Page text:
The Uganda People's Congress (UPC), founded in 1959, was the leading political party of the pre-Amin era. At the time of independence it formed a ruling coalition with the Kabaka Yekka (The King Only), which drew its support from the Baganda. The opposition party was the Democratic Party (DP), founded in 1953.
The marriage of convenience between the UPC and the Kabaka Yekka deteriorated, and in February 1966, Prime Minister Milton Obote, who had been the head of the UPC, suspended the constitution, deposed the president and vice president, and began a move to power, which culminated in the proclamation of the Republic of Uganda under a new constitution adopted in September 1967. The political situation under Obote continued to deteriorate, and after an attempt on his life, Obote's government banned the opposition parties and arrested 10 of their leaders. Uganda was subsequently declared a one-party state in 1969, the UPC remaining as the only legal party. After the military overthrow of the Obote government on 25 January 1971, Maj. Gen. Amin outlawed all political parties.
After the overthrow of Amin, four political parties took part in the parliamentary elections held in December 1980. The UPC was declared to have won 74 seats in the National Assembly; the DP, 51; the Uganda Patriotic Movement, 1; and the Conservative Party, 0. These parties, as well as Yoweri Museveni's National Resistance Movement and the Uganda Freedom Movement, were represented in the cabinet appointed in 1986. The government ordered all parties to suspend active operations, however, and mandated that elections would not be held before 1989.
By 1991, however, party activity, although banned, began to increase. Top officials of the DP and UPC were arrested in January 1992. Museveni insisted that no party activity could precede the new constitution. In August, the DP and UPC held a joint press conference to denounce parliament's formalization of the ban. President Museveni declared that parties were not allowed to participate in either the presidential election or the Parliamentary elections held in May and June of 1996, respectively. Nonetheless, 156 of the 276 members of the Parliament elected in 1996 were considered to be supporters of General Museveni. The UPC, DP, and CP remained the most important opposition parties.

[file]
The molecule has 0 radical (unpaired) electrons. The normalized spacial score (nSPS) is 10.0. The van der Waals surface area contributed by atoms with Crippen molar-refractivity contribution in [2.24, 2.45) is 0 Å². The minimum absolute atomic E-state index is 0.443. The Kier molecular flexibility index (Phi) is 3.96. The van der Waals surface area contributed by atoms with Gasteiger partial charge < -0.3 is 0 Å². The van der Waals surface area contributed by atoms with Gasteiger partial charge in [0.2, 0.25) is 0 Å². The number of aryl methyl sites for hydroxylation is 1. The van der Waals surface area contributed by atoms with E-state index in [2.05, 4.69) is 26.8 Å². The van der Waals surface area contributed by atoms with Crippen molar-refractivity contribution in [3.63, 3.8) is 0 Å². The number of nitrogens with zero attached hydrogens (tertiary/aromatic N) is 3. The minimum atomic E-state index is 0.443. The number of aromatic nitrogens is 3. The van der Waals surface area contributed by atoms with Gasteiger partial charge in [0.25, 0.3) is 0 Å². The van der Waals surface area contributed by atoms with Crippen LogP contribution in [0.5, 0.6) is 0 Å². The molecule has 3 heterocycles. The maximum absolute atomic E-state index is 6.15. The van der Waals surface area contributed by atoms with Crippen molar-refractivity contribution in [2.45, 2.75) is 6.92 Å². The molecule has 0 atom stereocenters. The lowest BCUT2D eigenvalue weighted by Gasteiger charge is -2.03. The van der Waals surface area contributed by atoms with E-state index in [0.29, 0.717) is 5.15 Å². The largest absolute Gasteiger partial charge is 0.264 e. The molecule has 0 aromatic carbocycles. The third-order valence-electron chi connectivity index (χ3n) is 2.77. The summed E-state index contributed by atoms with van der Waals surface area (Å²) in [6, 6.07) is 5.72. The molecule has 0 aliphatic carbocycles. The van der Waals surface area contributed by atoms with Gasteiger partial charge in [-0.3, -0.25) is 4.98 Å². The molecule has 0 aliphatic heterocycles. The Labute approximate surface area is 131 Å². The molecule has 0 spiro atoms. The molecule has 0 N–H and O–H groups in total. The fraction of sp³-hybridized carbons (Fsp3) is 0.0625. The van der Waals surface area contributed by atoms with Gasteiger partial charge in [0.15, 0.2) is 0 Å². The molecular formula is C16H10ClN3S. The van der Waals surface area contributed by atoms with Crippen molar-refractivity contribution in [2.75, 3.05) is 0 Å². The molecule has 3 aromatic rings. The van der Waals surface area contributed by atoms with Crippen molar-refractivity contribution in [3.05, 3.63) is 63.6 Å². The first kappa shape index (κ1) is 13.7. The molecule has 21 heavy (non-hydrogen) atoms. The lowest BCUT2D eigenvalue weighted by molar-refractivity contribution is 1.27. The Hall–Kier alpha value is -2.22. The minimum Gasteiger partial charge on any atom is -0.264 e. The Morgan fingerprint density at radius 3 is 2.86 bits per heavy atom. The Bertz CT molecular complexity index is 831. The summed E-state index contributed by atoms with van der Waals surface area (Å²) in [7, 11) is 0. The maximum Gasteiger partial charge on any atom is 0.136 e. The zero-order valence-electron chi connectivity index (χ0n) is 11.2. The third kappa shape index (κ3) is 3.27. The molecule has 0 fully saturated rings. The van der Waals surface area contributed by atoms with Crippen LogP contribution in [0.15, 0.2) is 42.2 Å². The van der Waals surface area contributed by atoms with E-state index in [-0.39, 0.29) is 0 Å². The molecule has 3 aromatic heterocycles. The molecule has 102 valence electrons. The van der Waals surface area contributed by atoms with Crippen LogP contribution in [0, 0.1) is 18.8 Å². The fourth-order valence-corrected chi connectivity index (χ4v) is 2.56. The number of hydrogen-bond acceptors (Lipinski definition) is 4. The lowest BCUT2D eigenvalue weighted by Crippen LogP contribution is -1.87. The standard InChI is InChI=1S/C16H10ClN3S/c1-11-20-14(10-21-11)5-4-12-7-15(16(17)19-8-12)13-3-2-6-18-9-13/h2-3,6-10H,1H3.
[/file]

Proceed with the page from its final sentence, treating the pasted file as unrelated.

In June 2000, the no-party system was subjected to a national referendum. Despite accusations of vote rigging and manipulation by the opposition, Ugandans approved it. They also re-elected Museveni to a second five-year term in March 2001. In the 303-member National Assembly, 214 seats were directly elected by popular vote, and 81 were nominated by legally established special interest groups including women (56), army (10), disabled (5), youth (5), labor (5), and ex officio members (8). Campaigning by party was not allowed.
In May 2003, the National Executive Committee recommended that subject to another national referendum in 2004, parties be free to operate. Nonetheless, the United States was particularly concerned about the lack of political space and freedom of speech that Museveni's 'Movement' has allowed other political forces. The United States also expressed its disapproval of any attempt by Museveni or his Movement to tamper with the constitution to legalize a run for a third term.